By 9 PM the meeting had come to a close. An unlikely combination of tears, anger, respect and raw candor poured out in waves from the community. The pastor of LifePointe then brought the meeting to a close with a rousing commitment to make a decision based on “love,” rather than “fear.” While the fate of the tower remained uncertain, there was a palpable electricity in the air as the many different stakeholders filed out of the church side by side. The community had eloquently expressed their feelings in no uncertain way. Many were tactful, appealing to the church to do the right thing and protect the children’s health. Others strongly challenged the case for the tower to be sited in this neighborhood, pointing to the precarious case for safety of cellular networks.
Precisely at 1:17 on Wednesday, March 23rd an email went out from the church to the community. According to the New Testament, this would be the week that Jesus threw the merchants and money-changers out of the temple. To a euphoric community, the lead Pastor announced that the church would withdraw its intention to place a Verizon tower on its premises. The merchants and money changers had indeed been thrown out of this church!
For possibly the first time since 1996, history had been made. Free and open debate had actually taken place on a topic that the US Congress had made off-limits. In the shadow of the majestic Rockies, in a cozy little neighborhood in the heart of Fort Collins all views were welcome; no speech denied. Nurses, professors, moms, business people, veterans, parishioners and children freely offered their views on the possible health effects from siting of a cell tower. This moment provided a welcome reminder on just how our democracy was designed to work. The will of these people was heard. For an instant, free speech on this controversial topic was reclaimed!
Still the long shadow of Section 704 of the Telecommunications ACT casts a veil of darkness over an important topic, which obfuscates what is in the hearts and minds of Americans across the land. As a consequence, citizens everywhere will miss the incredible nuggets of truth so intimately and beautifully shared among an amazing community of neighbors and a most honorable church community in Fort Collins one wild and stormy evening in March.
Editor’s Note: To understand just how the telecommunications industry has been allowed to place cell towers anywhere they wish over the objections of communities, read this recent book from Norm Alster and the Harvard School of Ethics: http://ethics.harvard.edu/files/center-for-ethics/files/capturedagency_alster.pdf
Thank you so much for sharing this article about the courageous folks in Fort Collins, CO. Before moving here to Nebraska from Wisconsin in 2014, I was involved in a community action movement to keep a cell tower from being positioned on a school grounds in the City of Waukesha.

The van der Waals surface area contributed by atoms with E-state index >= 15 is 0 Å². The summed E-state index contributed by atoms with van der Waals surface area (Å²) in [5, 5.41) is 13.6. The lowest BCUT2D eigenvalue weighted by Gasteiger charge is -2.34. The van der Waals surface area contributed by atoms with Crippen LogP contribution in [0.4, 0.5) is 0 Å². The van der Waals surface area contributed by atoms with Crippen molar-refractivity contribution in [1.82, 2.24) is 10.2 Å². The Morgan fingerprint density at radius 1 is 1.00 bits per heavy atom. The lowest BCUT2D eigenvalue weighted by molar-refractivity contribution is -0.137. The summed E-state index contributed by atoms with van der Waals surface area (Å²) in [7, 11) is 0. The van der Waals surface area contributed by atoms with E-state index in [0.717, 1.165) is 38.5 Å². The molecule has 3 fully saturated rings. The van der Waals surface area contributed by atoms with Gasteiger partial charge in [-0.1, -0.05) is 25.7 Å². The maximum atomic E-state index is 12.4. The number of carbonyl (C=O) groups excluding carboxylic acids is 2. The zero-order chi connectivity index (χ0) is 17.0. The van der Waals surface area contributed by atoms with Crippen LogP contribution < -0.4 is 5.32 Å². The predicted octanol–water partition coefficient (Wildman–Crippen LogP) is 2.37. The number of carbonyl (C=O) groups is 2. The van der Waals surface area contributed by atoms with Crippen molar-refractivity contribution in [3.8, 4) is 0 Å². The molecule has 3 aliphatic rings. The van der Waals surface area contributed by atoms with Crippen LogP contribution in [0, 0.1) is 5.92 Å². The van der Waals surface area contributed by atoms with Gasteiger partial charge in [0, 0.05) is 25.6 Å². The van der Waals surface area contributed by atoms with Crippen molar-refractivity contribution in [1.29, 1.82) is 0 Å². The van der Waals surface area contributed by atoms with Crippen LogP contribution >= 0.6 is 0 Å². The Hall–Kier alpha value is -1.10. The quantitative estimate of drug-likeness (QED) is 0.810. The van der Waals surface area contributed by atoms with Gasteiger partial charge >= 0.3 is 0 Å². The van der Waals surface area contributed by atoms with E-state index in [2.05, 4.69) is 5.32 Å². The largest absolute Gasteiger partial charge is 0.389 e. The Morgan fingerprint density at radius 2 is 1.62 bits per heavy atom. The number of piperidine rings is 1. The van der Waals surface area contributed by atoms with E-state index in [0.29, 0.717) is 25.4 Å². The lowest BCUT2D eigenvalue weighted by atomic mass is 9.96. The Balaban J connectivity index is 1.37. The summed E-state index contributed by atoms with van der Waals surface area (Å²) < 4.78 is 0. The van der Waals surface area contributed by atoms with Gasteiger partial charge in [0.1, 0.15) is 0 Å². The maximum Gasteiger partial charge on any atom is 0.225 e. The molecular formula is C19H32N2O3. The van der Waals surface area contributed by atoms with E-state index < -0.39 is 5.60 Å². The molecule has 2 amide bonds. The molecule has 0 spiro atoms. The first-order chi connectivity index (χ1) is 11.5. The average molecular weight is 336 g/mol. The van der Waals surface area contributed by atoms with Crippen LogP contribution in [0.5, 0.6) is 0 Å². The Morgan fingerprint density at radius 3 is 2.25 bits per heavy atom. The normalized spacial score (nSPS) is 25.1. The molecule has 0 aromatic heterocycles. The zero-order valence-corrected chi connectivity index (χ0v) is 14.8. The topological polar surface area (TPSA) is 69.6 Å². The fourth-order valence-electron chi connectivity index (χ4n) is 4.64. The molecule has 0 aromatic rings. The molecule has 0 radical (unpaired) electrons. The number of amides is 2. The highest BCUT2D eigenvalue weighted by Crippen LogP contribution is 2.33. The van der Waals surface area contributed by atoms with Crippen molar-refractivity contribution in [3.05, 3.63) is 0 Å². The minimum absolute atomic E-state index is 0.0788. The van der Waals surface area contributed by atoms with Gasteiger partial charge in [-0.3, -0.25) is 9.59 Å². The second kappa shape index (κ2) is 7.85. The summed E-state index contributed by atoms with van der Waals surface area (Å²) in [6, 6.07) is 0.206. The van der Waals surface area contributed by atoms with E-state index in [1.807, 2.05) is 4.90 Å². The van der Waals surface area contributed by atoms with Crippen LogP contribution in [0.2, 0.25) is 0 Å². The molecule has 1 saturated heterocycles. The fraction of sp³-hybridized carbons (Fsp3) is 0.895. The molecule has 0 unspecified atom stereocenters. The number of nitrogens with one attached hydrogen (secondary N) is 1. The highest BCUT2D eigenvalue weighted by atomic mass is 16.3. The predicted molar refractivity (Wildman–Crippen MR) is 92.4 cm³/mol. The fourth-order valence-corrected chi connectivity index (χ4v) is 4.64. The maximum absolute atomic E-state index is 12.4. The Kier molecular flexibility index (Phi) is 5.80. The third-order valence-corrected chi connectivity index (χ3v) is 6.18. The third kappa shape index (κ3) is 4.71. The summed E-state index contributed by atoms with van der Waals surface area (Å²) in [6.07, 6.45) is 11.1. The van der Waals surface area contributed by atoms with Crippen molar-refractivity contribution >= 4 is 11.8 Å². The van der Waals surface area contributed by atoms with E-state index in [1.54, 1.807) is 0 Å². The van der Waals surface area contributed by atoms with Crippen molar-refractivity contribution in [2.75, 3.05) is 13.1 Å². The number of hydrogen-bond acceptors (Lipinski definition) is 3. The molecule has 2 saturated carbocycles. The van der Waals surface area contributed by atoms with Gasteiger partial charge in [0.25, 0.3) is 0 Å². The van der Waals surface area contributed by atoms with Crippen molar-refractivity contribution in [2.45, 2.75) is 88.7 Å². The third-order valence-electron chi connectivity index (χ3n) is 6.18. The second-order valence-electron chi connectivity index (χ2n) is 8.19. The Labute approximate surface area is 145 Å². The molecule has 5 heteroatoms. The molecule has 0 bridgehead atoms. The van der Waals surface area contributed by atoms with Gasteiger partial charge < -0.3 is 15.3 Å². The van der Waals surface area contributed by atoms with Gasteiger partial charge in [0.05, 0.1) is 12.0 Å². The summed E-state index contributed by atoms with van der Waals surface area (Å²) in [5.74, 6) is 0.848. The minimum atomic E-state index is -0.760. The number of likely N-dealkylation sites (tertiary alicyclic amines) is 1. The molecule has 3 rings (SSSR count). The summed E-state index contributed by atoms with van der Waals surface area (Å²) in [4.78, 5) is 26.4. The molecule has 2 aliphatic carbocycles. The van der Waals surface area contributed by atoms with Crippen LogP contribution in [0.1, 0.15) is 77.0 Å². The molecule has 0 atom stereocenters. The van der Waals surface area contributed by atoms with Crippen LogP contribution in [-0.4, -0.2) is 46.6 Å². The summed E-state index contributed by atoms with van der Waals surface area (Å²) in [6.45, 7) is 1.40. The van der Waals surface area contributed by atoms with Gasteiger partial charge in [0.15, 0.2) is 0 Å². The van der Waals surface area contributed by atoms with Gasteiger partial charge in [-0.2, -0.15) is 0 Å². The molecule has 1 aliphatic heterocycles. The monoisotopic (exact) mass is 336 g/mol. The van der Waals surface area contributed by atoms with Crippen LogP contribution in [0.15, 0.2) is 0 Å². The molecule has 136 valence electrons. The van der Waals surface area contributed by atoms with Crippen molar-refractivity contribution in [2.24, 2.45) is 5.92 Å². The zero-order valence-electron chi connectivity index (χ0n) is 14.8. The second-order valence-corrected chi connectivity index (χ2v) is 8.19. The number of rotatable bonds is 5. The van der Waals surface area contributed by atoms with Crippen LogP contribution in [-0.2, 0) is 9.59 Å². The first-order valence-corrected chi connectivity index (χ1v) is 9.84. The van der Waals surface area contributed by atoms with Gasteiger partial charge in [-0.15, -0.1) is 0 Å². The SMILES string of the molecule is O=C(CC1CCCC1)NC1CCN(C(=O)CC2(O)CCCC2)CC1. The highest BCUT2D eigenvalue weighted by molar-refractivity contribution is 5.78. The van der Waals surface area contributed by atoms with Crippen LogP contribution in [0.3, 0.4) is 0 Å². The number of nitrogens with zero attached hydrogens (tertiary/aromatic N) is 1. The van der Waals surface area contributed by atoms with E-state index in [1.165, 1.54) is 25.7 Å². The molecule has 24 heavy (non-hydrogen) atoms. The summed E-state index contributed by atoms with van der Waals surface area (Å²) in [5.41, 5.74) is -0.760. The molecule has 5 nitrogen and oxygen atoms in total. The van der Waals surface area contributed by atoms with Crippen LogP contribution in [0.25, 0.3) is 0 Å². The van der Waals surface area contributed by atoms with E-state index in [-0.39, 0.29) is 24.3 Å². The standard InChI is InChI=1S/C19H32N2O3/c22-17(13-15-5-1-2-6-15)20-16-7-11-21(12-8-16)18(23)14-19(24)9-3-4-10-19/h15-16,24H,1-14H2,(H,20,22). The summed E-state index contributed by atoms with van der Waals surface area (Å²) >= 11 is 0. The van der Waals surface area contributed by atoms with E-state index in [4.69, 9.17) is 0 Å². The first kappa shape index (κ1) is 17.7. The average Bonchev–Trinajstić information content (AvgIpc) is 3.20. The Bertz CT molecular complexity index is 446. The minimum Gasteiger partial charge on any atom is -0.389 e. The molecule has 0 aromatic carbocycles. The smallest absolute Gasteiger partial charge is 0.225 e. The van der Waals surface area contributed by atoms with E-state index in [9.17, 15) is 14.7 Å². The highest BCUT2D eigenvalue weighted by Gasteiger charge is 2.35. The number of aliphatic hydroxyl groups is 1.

The people prevailed and the project was halted. Shortly after that time, Wisconsin passed a law stating that municipalities could no longer stop the installation of cell phone towers in any community. That was a sad day!
The industry clearly has gotten the upper hand, and looks like the people’s health concerns are of no interest to them, whatsoever. Greed is rampant in our technologically advanced society. Yes, we love our cell phones and all the other wireless ‘stuff’ we use but consider the cost.
R. Ruddock, Nebraska
Ruth – please contact me ASAP. Thanks dafna@WeAreTheEvidence.org
Construction is going up practically in my backyard. I feel my life and that of my family is in jeopardy. We were not notified and only discovered the permit had been granted when we saw the construction. Please contact me if there is any possible way to fight this.
The best route is to raise community awareness and put pressure on the land owners who have entered into the contract with Verizon. Many communities have stopped towers by doing this.
Here are some articles that speak to this:
Is it a tower on a building or on an existing utility pole?
180 feet tower causing visual pollution of the view of the sunset.
Here is an inspiring video of this cell tower situation. Lots of good info on the International Association of Fire Fighters ban on cell towers as well:
This is very good news and congratulations to everybody who participated in it. However there is one important correction I’ll offer.
In this article the author used the term “health effects”.
“Perhaps the most poignant moment of the evening came when a Lesher middle-schooler spoke out. He pointed out that the 1996 Telecommunications Act prevents local town councils from hearing any discussion of health effects in challenging the siting of a cell tower in the US.”
You can’t blame a middle school student for not knowing the law but he does not know the law. The federal law we are talking about does not use that term, does not limit a local government’s ability to regulate cell tower placement based on it.
The federal Telecommunications Act of 1996 limits the consideration of environmental effects of radio frequency emissions by state and local governments so long as the proposed project complies with FCC requirements. This is referring to section 704 of the Act, which is codified in 47 U.S.C. §332(c)(7)(B)(iv), which says: